Amazon doesn’t care about it, Amazon’s customers don’t care about it, and your competitors don’t even care about it.

If you want to sell on Amazon, you have to consider how you’re going to drive traffic to your listings. Are you going to do paid advertising on Amazon or Facebook? Are you going to email customers to let them know you’re on Amazon?

The Cannibalizing Sales Myth

When they’re thinking about selling on Amazon, many brands are concerned that they’ll be cannibalizing sales from their own website.

The reality is that there are very few brands in this world that will ever have the available customer base that Amazon has.

If you can figure out how to be relevant to 200 million customers on Amazon, the sales you’ll make may very quickly far surpass anything you’ll ever get on your own website.

You may be spending a lot of money to drive traffic to your website today, but I guarantee that Amazon is more efficient at driving the same amount of traffic to their website, so you will have to continue to outspend Amazon.

Amazon doesn’t care about your product because they’ve got 10 other products like it and they’re going to get the sale of one of those 10 items.

You have to consider whether you want to get a small piece of a huge pie or get 100% of a really small pie on your own website.

Making this decision may come down to whether enough of your competitors are already on Amazon. You don’t want to be left behind.

The Dip the Toe In Strategy (And Why It Doesn’t Work)

If you grew your company on your own website and it was your primary channel, you probably are hesitant to start selling on Amazon.

You may try a few things with one or two products but not be totally sold on the idea.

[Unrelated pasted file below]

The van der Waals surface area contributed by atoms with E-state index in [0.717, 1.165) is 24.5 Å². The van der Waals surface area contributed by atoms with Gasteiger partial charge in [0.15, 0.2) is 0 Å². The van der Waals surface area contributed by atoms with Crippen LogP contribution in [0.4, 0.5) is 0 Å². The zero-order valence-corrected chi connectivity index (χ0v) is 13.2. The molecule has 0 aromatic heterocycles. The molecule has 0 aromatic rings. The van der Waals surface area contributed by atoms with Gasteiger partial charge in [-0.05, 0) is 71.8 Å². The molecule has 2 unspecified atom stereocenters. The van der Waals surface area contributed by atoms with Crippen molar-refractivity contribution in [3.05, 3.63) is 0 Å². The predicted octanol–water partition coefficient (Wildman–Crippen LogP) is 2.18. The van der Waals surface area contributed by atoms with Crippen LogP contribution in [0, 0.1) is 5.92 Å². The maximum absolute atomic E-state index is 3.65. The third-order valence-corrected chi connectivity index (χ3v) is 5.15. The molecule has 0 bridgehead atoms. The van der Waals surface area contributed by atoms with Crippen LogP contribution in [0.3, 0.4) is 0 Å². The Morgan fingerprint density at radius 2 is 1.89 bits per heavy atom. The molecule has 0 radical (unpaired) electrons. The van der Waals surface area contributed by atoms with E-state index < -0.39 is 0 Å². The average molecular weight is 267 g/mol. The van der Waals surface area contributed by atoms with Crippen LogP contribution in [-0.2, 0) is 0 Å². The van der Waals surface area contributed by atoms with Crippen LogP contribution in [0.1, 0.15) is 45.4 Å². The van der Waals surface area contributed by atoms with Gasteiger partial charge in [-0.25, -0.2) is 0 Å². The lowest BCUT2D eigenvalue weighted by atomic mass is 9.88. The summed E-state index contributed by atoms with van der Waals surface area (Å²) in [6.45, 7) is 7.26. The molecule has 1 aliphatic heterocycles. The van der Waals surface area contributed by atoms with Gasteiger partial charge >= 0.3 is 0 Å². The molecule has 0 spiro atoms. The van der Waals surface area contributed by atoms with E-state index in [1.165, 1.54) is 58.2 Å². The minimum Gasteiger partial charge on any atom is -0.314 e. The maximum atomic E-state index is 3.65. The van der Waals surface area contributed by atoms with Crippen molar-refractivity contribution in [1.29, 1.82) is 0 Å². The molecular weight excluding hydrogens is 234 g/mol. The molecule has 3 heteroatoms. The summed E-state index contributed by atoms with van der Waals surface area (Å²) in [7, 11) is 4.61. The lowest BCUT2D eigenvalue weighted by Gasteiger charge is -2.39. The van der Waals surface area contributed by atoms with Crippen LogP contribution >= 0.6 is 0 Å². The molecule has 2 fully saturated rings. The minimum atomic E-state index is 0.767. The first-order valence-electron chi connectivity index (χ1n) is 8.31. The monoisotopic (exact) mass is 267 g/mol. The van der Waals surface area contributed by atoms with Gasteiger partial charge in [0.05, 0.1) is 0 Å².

But part of the challenge is that it’s hard to jump headfirst into Amazon with one product and expect that you’re going to get the full benefit of optimizing the listings and driving enough traffic to start to see success.

There is a point at which you have to say:

“If we’re going to sell on Amazon, we’re going to do it properly.

We’ve put all our content in, locked it down so that if somebody else tries to sell it, we at least know it’s high-quality content.”

Putting a large variety of products on Amazon rather than just one or two is a good idea because the customer demand you get on your website will never match the type of customer demand you get on Amazon.

The customers on Amazon don’t buy the same proportion of products the way they do on your website.

It’s just a reality.

And it can be a self-fulfilling prophecy. If you put one or two products on Amazon, you’re probably not investing the time and money it takes to see success. You were dabbling on a site with 400 million other products when you needed to be hard-core focused on driving traffic to those products on Amazon.

Remember that there are more than two million sellers on Amazon already.

Even if you take just the top 1% of those sellers, that’s 20,000 sellers that know how to play the game.